Nat Turner: Following Faith


Review by Mavis Manus

Playwright Paula Neiman has chosen to tell the whole story of Nat Turner, leader of a daring but doomed slave revolt, from the time of his birth to the date of his death in 1831. Most contemporary playwrights would deal only with a corner of Turner’s life, utilizing (for economic reasons) a cast of, say, six or seven actors. Neiman, obviously, likes to think big. Not only does her play span thirty years but it requires a cast of fifteen actors, many of whom play multiple roles.

It’s fair to say, then, that NAT TURNER: FOLLOWING FAITH is an epic work, an historical drama conceived and executed on a grand scale.

The play, now in a world premiere run at Theater/Theatre, was directed by Dan Martin, among whose acting credits are stints with the famed Negro Ensemble Company in New York. Only a seasoned pro like him could have tackled such an immense project and brought it off so well. The man deserves some kind of an award.

The same goes for NAT TURNER’S cast, led by Tarnue Massaquoi (as Turner), Asante Jones (as the narrator, Gabriel Prosser), Darius Dudley (as Hubbard, Nat’s spiritual father), Sade Moore and Baadja-Lyn Ouba (Nat’s mother and grandmother, respectively). The rest of the large, talented cast should not be slighted either; they are simply too numerous to identify here. Credit should also be paid to the production’s technical team, especially set designer Vali Tirsoaga, costume designer Mauva Gacitua, lighting designer Sammie Wayne IV, and sound designer Jaimyon Parker. Together they have found a way to turn Theatre/Theater’s stage into a Virginia ante-bellum plantation replete with big-house porch, cotton fields and slave quarters, all of which are later transformed into a battle-field, a court house and even the gallows upon which Turner met his demise.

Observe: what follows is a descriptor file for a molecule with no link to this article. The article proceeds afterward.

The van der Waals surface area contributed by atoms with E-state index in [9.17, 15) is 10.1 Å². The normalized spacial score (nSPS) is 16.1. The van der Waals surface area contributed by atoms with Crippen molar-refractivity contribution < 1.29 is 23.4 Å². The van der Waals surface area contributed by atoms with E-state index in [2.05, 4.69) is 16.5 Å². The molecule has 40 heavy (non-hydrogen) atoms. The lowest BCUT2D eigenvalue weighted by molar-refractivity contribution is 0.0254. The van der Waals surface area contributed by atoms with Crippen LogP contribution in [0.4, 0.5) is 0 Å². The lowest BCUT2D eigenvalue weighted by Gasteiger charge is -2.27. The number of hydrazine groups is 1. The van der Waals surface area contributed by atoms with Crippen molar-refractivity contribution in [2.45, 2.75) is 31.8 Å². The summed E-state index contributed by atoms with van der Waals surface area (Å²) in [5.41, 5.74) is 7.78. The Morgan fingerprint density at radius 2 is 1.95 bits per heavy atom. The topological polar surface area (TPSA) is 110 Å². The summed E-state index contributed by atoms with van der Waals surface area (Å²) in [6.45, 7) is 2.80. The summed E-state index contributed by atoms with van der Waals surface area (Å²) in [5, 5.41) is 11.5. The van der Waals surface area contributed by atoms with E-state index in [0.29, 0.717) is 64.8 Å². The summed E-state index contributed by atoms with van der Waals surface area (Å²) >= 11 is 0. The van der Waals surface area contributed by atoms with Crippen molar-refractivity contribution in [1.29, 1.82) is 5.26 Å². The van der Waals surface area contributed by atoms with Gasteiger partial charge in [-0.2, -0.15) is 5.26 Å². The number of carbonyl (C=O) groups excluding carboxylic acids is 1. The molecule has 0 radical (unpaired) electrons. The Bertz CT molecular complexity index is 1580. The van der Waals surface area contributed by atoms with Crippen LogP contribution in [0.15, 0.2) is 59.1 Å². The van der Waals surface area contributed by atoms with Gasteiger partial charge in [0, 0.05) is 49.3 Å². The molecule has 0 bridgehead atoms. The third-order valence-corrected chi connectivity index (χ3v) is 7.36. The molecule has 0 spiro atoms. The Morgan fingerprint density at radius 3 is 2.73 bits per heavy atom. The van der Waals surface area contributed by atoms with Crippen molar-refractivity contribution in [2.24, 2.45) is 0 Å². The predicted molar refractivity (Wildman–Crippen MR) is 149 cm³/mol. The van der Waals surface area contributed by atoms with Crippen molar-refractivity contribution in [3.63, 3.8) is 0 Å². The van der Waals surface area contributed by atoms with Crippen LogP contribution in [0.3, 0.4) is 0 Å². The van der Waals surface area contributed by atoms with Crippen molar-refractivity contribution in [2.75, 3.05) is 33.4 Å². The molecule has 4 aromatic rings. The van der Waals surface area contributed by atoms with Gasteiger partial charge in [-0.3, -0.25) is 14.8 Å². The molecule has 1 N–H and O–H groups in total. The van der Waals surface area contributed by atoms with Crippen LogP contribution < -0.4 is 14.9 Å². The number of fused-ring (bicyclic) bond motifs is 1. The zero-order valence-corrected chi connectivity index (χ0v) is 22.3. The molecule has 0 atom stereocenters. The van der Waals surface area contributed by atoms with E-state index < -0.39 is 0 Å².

The story Neiman tells, in rich, poetic language, is a powerful and heart-breaking one, a tragic piece of American history which should never be forgotten. The child of a young woman who was raped by her “master,” Turner showed great intelligence and charisma from the start, only to be denied the opportunity to use his gifts by his white overlords, who preferred that he remain a field hand.

Frustrated at every turn in his life, Turner continued to read everything he could, especially the Holy Bible, many of whose strictures he took to heart, especially the ones from Exodus (“I will deliver thee from bondage”). That’s exactly what he tried to do when he assembled a band of sixty blacks–a “slave cavalry”–and led them into battle against the local slave-owners, thinking this would encourage the hundreds of thousands of southern slaves to join the revolt and kill their venal, brutal masters. This desperate attack on the slave system ended in failure (partially because Turner was betrayed by one of his own men), but as Neiman points out, the seeds of black pride and militancy were planted. The final result of that insurrection was emancipation and freedom.

This story summary doesn’t do justice to the scope, depth and complexity of NAT TURNER, or to its power and importance.

(Theater/Theatre, 5041 Pico Blvd. 213-529-5153 or turner)